For ITE, Thang discussed their institution’s interest in developing a world to help educate their students.  The institute’s education is primarily focused on preparing professionals for various technical jobs, such as nurses, designers, and educators.  They are interested in how to use virtual worlds to simulate the types of experiences such professionals have in their careers, so as to prepare their students to cope with such scenarios in the real world.

For Beacon, Dr. Yong discussed their desire to create a hybrid world.  Further along in their planning than ITE, Beacon is hoping to create a closed world that incorporates social spaces for their students to gather, while also designing specific spaces to provide educational material.  The hope is for this world to supplement what is being taught in the classes, and to give the children and their parents spaces to interact with the teachers and the coursework in different, and hopefully interesting, ways.

These projects represent only a sampling of what Singapore is hoping to accomplish by investing in virtual world technologies.  According to Tan, the hope is to make Singapore the Asian center for virtual worlds, which includes both entertainment and more serious ventures, such as education.

If you are interested in contacting any of these projects, then please let me know.  ITE and Beacon would be interested in hearing others experiences designing and/or using virtual worlds for educational purposes.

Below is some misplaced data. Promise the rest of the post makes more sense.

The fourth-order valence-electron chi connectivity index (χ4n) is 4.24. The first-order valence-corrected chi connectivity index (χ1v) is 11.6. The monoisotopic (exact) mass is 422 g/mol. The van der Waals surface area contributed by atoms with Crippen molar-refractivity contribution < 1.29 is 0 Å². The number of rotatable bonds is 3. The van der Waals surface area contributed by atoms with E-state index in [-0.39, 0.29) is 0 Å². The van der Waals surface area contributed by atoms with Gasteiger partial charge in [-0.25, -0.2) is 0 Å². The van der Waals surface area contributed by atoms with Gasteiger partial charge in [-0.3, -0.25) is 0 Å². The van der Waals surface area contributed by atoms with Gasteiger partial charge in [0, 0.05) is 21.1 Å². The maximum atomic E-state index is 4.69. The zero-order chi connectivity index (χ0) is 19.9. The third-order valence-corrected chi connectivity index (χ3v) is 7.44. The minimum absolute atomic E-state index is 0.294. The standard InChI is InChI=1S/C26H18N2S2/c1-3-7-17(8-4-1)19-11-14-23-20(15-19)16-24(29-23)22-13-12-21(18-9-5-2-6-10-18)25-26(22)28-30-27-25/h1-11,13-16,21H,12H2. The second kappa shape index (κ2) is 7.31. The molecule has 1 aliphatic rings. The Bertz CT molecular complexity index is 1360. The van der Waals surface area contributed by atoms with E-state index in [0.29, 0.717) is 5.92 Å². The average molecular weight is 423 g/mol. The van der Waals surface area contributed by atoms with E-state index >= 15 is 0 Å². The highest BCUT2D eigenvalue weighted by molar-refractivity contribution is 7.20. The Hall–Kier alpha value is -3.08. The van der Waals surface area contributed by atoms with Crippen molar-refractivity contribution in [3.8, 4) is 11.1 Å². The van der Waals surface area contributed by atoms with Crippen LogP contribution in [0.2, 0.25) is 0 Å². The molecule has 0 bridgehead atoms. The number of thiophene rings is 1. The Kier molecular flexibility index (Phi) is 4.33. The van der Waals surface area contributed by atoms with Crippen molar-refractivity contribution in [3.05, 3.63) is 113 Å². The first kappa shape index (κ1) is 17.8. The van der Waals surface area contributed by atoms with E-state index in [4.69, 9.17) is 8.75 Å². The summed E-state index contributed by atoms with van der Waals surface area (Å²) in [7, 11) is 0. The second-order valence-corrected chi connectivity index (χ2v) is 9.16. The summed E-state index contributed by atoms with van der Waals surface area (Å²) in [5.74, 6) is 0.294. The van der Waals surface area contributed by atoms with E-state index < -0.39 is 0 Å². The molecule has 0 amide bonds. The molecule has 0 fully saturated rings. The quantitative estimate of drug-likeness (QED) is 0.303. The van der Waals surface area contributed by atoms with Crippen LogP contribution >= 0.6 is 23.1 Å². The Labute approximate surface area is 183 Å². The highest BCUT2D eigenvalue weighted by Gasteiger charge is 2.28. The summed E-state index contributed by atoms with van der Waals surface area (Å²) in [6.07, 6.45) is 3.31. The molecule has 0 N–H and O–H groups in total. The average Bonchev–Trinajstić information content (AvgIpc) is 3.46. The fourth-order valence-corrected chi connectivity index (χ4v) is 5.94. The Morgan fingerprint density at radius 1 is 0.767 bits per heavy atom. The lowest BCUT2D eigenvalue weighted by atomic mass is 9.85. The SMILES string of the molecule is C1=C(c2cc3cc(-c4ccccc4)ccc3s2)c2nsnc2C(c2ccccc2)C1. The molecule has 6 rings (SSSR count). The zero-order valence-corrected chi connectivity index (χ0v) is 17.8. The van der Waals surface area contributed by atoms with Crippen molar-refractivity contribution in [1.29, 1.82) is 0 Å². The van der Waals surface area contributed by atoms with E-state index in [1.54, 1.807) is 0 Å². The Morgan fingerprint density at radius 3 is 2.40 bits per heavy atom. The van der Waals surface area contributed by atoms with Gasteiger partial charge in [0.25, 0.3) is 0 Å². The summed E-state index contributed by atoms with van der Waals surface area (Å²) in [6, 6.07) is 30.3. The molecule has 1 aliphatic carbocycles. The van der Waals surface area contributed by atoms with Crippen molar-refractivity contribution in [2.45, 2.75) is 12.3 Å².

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Continuing the Discussion

  1. Virtual Worlds Workshop: Augmenting Reality in the Public Domain – Virtual Worlds Research Project linked to this post on 2010/09/01

    [...] a new mobile augmented reality genre. The day will also cover governmental efforts to incorporate virtual worlds in tourism and education in Singapore, a discussion on the concept of engagement, and future plans for reconstructing aspects of the Sea [...]

  2. Augmenting Reality in the Public Domain (Free workshop) « Mikalas Klumme linked to this post on 2010/09/06

    [...] a new mobile augmented reality genre. The day will also cover governmental efforts to incorporate virtual worlds in tourism and education in Singapore, a discussion on the concept of engagement, and future plans for reconstructing aspects of the Sea [...]

  3. Virtual Worlds – SERIOUSLY « Mikalas Klumme linked to this post on 2010/10/07

    [...] CarrieLynn Reinhard and I went to Singapore in June where we met up with representatives from the InfoComm Development Association and people from two schools working with various initiatives to engage with and construct virtual worlds for both educational [...]

  4. Virtual Worlds from the Other Side of the World: The hybrid virtual worlds of Singapore – Virtual Worlds Research Project linked to this post on 2012/05/02

    [...] presentation contains my initial analysis of the Singapore virtual world Singapore 2010 Odyssey. The analysis focuses on how the virtual world is constructed and positioned [...]